Some of the important tax proposals in the Budget , more>>


Rahul Thomas K

Some of the important tax proposals in the Budget

The Ministry of Corporate Affairs (MCA) has notified the revised Schedule VI to the Companies Act, 1956. The revised schedule showcases the new form of the Balance Sheet, Profit & Loss Account and disclosures to be made for accounts prepared for the year ended 2012 and onwards.

This move was taken up in order to converge the widening gap between the Indian Accounting Standards (AS) and the International Financial Reporting Standards (IFRS), which are a set of accounting standards, developed by the International Accounting Standards Board (IASB) and are fast becoming the global standard for preparation of public company financial statements.

The revised Schedule VI would apply to all Indian Companies and would require restatement of amounts relating not only to current year but also to the immediately preceding reporting period. Hence the comparative information will also have to be presented in the revised format starting from its first year of application. So what are the major changes from the financial statements under the current schedule VI?

Well among the large number of changes that have taken place some of the more significant ones are as follows:
  • Current and non-Current classification has been introduced for presentation of assets and liabilities in the balance sheet. The application of this classification will require assets and liabilities to be broken into current and non current components and disclosed separately.
  • In the existing Schedule VI, details of the amounts disclosed in main balance sheet and profit and loss (P&L) account were given in the schedules. The revised Schedule VI has eliminated the concept of ‘schedule’ and such information will now be provided in the Notes to Accounts. This is in line with the practice under IFRS.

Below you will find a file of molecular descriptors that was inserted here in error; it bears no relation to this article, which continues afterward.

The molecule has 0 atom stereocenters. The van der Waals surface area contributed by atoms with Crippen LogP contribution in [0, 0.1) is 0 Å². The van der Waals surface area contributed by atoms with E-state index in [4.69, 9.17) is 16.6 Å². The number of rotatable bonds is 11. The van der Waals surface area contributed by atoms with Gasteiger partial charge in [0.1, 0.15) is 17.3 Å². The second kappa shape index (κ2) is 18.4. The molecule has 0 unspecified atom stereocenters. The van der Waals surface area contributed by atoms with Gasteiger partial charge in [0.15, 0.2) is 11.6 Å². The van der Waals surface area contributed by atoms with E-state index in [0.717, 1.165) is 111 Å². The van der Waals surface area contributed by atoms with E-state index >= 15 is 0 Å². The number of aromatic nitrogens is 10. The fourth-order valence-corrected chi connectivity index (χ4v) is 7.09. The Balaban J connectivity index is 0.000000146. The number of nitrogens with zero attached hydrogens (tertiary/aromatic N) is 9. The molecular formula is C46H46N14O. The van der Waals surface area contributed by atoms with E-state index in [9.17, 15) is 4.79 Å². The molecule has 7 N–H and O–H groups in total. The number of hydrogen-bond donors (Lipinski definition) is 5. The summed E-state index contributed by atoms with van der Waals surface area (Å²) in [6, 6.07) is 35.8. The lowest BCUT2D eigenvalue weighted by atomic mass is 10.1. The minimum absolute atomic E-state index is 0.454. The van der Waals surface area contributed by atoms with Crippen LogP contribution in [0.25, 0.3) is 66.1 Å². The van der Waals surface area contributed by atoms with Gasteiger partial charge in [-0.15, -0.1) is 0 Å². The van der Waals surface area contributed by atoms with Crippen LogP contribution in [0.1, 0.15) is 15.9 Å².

• Rounding off rules have been changed to eliminate the option of presenting figures in terms of hundreds and thousands if turnover exceeds Rs 100 crores.
  • The broad headings in the Balance Sheet are (i) Equity and Liabilities and (ii) Assets As against “Sources of Funds” and “Application of funds” under the existing Schedule.
  • Fixed assets are to be disclosed on the face of the balance sheet as i) Tangible assets, ii) Intangible assets , iii) Capital work in progress and iv) Intangible assets under development.
  • The term “sundry debtors” has been replaced with the term “trade receivables.” Trade receivables are defined as dues arising only from goods sold or services rendered in the normal course of business. Hence, amounts due on account of other contractual obligations, which were earlier included in the sundry debtors, can no longer be included in the trade receivables.
  • The revised Schedule prescribes that an item of income or expenses should be separately disclosed in the notes if it exceeds 1% of revenue from operations or Rs. 1 Lakh whichever is higher.
  • The revised Schedule VI lays down a format for the presentation of P&L account specifying the minimum items to be presented on the face of the statement of Profit and Loss.
  • Break-up in terms of quantitative disclosures for significant items of P&L account such as raw material consumption, stocks, purchases and sales have been simplified and replaced with the disclosure of “broad heads” only.
These changes apart from improving investor confidence the world over, by offering greater transparency and comparability, would provide the same benefits to companies themselves by facilitating greater inter unit, inter firm and even inter industry comparisons.

Group consolidation would also become easier with the same standards being utilized throughout the group.

It would even improve the acceptability of Indian companies into stock exchanges across the globe.

This change and the ones to follow represent the dawn of a new era in Indian accounting in its convergence with the rest of the world. These changes might seem easier said than done, however that being said, as with all things that are weighed and measured, the benefits should ultimately outweigh the cost involved.